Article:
Women's Health and Pelvic Floor Physical Therapy
What is pelvic floor physical therapy?
Pelvic floor physical therapy involves the pelvic floor muscle group, which is responsible for a variety of functions. These muscles support the pelvic organs, assist in bowel and bladder control, and contribute to sexual arousal and orgasm.
A person may be referred to pelvic floor physical therapy to treat incontinence, difficulty with urination or bowel movements, constipation, chronic pelvic pain, and painful intercourse.
Pelvic conditions treated include:
Pelvic Organ Prolapse Urinary Incontinence
Pain Pre and Post Partum
Orthopedic issues in pregnancy
Male and Female Pelvic Pain
Pre and post surgical pelvic floor care
Pelvic floor dysfunction in athletes
Pelvic floor physical therapists might use several techniques:
Education. Patients may need to learn more about their pelvic anatomy and how different components work alone and together. They may also need to learn how habits or hygiene affect their symptoms.
Pelvic floor exercises. Patients are taught how to contract and relax pelvic floor muscles in relation to other muscles. They are also taught breathing and timing techniques to make the exercises more effective. Such exercises can stretch tight muscles, strengthen weak ones, and improve flexibility.
Manual therapy. A physical therapist may use hands-on massage or stretching to help with posture, blood circulation, and mobility.
Pelvic floor biofeedback. Biofeedback is a technique that can help patients “see” how the pelvic floor muscles are working. To do this, a probe is inserted into a woman’s vagina or a man’s anus and results are displayed on a computer screen.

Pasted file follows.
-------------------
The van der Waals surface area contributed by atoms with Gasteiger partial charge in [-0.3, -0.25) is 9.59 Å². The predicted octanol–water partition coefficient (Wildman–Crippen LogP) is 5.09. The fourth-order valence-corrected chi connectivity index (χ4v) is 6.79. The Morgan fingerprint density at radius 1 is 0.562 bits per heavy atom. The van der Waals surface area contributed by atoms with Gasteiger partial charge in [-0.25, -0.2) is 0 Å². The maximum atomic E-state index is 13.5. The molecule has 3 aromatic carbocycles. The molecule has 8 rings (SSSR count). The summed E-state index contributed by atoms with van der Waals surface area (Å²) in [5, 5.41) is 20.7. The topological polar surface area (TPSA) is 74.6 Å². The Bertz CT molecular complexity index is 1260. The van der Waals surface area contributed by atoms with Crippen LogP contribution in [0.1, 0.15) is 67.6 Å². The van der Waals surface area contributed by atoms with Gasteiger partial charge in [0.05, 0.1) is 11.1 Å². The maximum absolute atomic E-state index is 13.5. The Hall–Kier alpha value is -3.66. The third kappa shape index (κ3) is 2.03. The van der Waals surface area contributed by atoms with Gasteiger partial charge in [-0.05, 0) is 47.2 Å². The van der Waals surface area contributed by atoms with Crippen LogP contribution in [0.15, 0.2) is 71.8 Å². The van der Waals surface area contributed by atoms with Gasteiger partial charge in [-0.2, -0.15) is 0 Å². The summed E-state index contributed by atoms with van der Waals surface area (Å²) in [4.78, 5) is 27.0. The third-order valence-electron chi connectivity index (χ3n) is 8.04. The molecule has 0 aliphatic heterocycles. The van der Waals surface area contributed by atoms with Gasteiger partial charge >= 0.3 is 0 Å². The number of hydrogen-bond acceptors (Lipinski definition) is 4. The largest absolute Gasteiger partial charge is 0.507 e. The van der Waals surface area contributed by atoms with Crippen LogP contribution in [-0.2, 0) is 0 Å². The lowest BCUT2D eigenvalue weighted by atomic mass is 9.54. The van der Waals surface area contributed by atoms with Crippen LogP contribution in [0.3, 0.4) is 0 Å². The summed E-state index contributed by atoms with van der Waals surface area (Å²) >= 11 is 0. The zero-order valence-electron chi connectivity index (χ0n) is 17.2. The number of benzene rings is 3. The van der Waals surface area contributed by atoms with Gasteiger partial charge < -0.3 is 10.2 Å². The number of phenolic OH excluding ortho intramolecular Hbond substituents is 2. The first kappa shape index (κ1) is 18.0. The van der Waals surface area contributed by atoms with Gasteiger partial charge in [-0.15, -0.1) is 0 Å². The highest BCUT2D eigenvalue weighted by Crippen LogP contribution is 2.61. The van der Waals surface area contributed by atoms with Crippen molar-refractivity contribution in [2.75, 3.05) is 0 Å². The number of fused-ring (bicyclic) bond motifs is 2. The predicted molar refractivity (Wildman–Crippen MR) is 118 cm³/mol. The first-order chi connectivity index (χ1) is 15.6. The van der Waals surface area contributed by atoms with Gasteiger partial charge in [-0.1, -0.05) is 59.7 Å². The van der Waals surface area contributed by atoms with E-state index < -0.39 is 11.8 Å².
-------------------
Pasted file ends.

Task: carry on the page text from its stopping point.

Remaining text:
• Home exercise program
• Dry Needling
• Bladder/bowel diary
• Relaxation techniques
• Myofascial/Scar tissue release
WHAT TO EXPECT
Your therapist will evaluate your medical history, postural, voiding and dietary habits. Examination of muscle function and coordination of the abdomino-pelvic region will be performed. Pelvic ﬂoor muscles may be manually examined internally and externally.
Pelvic ﬂoor disorders encompass abnormalities of urination, defecation, sexual function, pelvic organ prolapse, and chronic pain. Current guidelines recommend behavioral modiﬁcations and conservative therapy as ﬁrst-line therapy for pelvic ﬂoor disorders.
There is international consensus that pelvic floor physical therapy should be the first line of defense for pelvic organ prolapse and stress urinary incontinence mixed urinary incontinence, and for some symptoms of urge urinary incontinence
Dr. Talia Gilmour graduated from the University of New Mexico with a Doctorate of Physical Therapy. She is certiﬁed in Pelvic Floor Physical Therapy by Herman & Wallace level 1 and 2.